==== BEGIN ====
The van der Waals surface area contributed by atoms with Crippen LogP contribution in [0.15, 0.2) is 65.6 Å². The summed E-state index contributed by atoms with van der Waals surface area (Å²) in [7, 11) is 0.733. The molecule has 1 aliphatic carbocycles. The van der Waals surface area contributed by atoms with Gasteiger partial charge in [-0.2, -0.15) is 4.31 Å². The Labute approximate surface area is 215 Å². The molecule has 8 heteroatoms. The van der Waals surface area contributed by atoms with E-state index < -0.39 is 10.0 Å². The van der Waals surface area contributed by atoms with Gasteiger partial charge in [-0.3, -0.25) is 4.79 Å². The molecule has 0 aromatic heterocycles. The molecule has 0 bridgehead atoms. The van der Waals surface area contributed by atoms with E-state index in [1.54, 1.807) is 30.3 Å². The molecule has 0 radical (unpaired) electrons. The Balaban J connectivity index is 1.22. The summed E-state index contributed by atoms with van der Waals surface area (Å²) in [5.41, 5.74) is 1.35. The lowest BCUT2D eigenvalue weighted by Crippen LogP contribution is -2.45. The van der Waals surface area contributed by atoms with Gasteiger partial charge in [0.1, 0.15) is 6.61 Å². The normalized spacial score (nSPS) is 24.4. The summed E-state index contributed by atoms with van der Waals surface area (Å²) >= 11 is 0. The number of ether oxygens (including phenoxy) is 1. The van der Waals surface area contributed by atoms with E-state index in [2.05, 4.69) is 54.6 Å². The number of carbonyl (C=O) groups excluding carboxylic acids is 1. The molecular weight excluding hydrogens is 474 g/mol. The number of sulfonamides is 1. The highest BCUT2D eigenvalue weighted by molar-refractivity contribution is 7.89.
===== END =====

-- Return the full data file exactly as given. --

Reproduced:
The van der Waals surface area contributed by atoms with Crippen LogP contribution in [0.15, 0.2) is 65.6 Å². The summed E-state index contributed by atoms with van der Waals surface area (Å²) in [7, 11) is 0.733. The molecule has 1 aliphatic carbocycles. The van der Waals surface area contributed by atoms with Gasteiger partial charge in [-0.2, -0.15) is 4.31 Å². The Labute approximate surface area is 215 Å². The molecule has 8 heteroatoms. The van der Waals surface area contributed by atoms with E-state index < -0.39 is 10.0 Å². The van der Waals surface area contributed by atoms with Gasteiger partial charge in [-0.3, -0.25) is 4.79 Å². The molecule has 0 aromatic heterocycles. The molecule has 0 bridgehead atoms. The van der Waals surface area contributed by atoms with E-state index in [1.54, 1.807) is 30.3 Å². The molecule has 0 radical (unpaired) electrons. The Balaban J connectivity index is 1.22. The summed E-state index contributed by atoms with van der Waals surface area (Å²) in [5.41, 5.74) is 1.35. The lowest BCUT2D eigenvalue weighted by Crippen LogP contribution is -2.45. The van der Waals surface area contributed by atoms with Gasteiger partial charge in [0.1, 0.15) is 6.61 Å². The normalized spacial score (nSPS) is 24.4. The summed E-state index contributed by atoms with van der Waals surface area (Å²) >= 11 is 0. The number of ether oxygens (including phenoxy) is 1. The van der Waals surface area contributed by atoms with E-state index in [2.05, 4.69) is 54.6 Å². The number of carbonyl (C=O) groups excluding carboxylic acids is 1. The molecular weight excluding hydrogens is 474 g/mol. The number of sulfonamides is 1. The highest BCUT2D eigenvalue weighted by molar-refractivity contribution is 7.89.